This year’s fun walk/run hosted by Atlantic Medical is celebrating “Superheroes for a Day”, honouring those living with diabetes and actively fighting cancer.
An invitation is being extended to the general public to support the cause and participate in the event which kicks off at 6am this Saturday at Montagu Park.
With childhood diabetes becoming as prevalent as diabetes in adults in the Bahamas, Atlantic Medical said they are also seeking to create greater awareness of the issue by spotlighting those diagnosed with childhood diabetes. Eleven-year-old Rhonda Rahming is one of those affected.
Rhonda is one of the “superheroes” who will participate in the walk on Saturday. She was diagnosed with type 1 diabetes at the age of eight and described the experience as a “frightening” one that she will never forget. Loss of appetite, weight loss and constant weakness were some of the symptoms she experienced.
“I lost so much weight. One day I could’ve actually seen the bone structure in my hand. So I went to the doctor the next day and they sent me to the hospital where they admitted me for two and a half weeks. They told me that if I hadn’t come in to get my sugar checked I would have been in a diabetic coma,” Rhonda said.
A seventh grade student at S C McPherson Junior High School, Rhonda has maturely taken on the responsibilities of caring for herself and managing her illness. She is required to take insulin four times a day and routinely check her glucose levels four to five times a day.
“It was scary because I didn’t know what to do at first, because most children don’t know about diabetes. So they find it hard to prick their finger to test glucose and take their insulin. I was originally afraid of needles, but now that I give myself insulin on a daily basis I have overcome that fear. I understand that it’s an important part of my health,” Rhonda said.
Now a young, vibrant and energetic tween, Rhonda said she refuses to let diabetes hold her back. She sees herself as an advocate for children with diabetes and believes in increasing awareness. She has taken the initiative to educate her schoolmates about her illness.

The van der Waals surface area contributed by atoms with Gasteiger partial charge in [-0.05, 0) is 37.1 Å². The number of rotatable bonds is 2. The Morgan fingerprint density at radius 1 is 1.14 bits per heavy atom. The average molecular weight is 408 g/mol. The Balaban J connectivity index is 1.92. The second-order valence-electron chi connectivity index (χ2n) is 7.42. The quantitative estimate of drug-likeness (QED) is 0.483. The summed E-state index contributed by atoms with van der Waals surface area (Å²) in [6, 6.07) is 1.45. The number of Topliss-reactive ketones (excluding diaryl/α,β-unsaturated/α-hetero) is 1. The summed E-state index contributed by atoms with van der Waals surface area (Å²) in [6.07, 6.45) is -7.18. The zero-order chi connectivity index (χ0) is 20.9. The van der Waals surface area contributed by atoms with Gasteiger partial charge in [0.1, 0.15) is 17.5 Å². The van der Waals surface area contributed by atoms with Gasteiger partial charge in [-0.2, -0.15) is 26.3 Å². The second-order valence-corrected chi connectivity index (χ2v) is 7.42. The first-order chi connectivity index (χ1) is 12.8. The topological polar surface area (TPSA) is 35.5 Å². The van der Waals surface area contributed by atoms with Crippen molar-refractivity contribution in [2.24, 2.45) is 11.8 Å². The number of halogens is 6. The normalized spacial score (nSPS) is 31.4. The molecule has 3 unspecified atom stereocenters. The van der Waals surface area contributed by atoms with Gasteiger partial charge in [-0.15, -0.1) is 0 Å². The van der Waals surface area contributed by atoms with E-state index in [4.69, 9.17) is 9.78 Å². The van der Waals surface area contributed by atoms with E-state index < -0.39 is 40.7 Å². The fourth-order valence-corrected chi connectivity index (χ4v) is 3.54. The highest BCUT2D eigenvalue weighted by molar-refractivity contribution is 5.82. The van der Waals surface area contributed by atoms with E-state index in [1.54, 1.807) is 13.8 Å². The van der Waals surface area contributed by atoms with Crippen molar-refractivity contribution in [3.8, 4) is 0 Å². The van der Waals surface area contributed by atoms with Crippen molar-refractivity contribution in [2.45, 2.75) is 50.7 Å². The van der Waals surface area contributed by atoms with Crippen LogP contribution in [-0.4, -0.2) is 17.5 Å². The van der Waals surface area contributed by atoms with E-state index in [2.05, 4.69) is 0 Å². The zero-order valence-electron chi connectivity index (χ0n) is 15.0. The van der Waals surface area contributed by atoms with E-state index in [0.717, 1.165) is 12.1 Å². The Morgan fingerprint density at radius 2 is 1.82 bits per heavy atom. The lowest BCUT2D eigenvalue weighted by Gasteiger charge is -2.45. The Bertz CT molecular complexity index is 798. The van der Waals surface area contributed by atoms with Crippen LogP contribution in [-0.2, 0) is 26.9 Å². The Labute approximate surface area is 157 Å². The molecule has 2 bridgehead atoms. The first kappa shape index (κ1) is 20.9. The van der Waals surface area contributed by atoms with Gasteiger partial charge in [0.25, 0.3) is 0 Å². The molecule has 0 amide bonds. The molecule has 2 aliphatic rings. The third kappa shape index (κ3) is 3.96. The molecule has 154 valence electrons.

“My friends already know about my diabetes because I told them and they sometimes want to give me a hand. When I was first diagnosed in primary school, children would be afraid, but now in junior high school there are other children like me with diabetes,” she said.
Rhonda said a balanced diet and exercise are other essential parts in maintaining her health. Unlike many of the children at her school, Rhonda must carefully organise her meal plan and take her food with her to school every day.
“I get a packed lunch with a sandwich, carrot sticks and two waters. Carrot sticks are my favourite,” she said. “Two days out of the week and every weekend I exercise. I go out running and I have physical education every Wednesday. I have to check my sugar before I exercise though, in case I need to carry a Capri Sun with me so that my sugar doesn’t drop too low.”
Her advice to other young Bahamians with diabetes is, “You’re not alone. Many kids in the Bahamas have diabetes and some of them at first, they don’t know how to cope with it very well. But they have the help of their parents and they get the education at the hospital.”
Registration for the fun run/walk is at Atlantic Medical Insurance and costs $25, which includes a shirt along with a gift. The warm-up session begins at 6am, with the walk and run starting at 6.30am sharp.
Atlantic Medical donates all proceeds from the event to the Cancer Society of the Bahamas and the Diabetic Association of the Bahamas.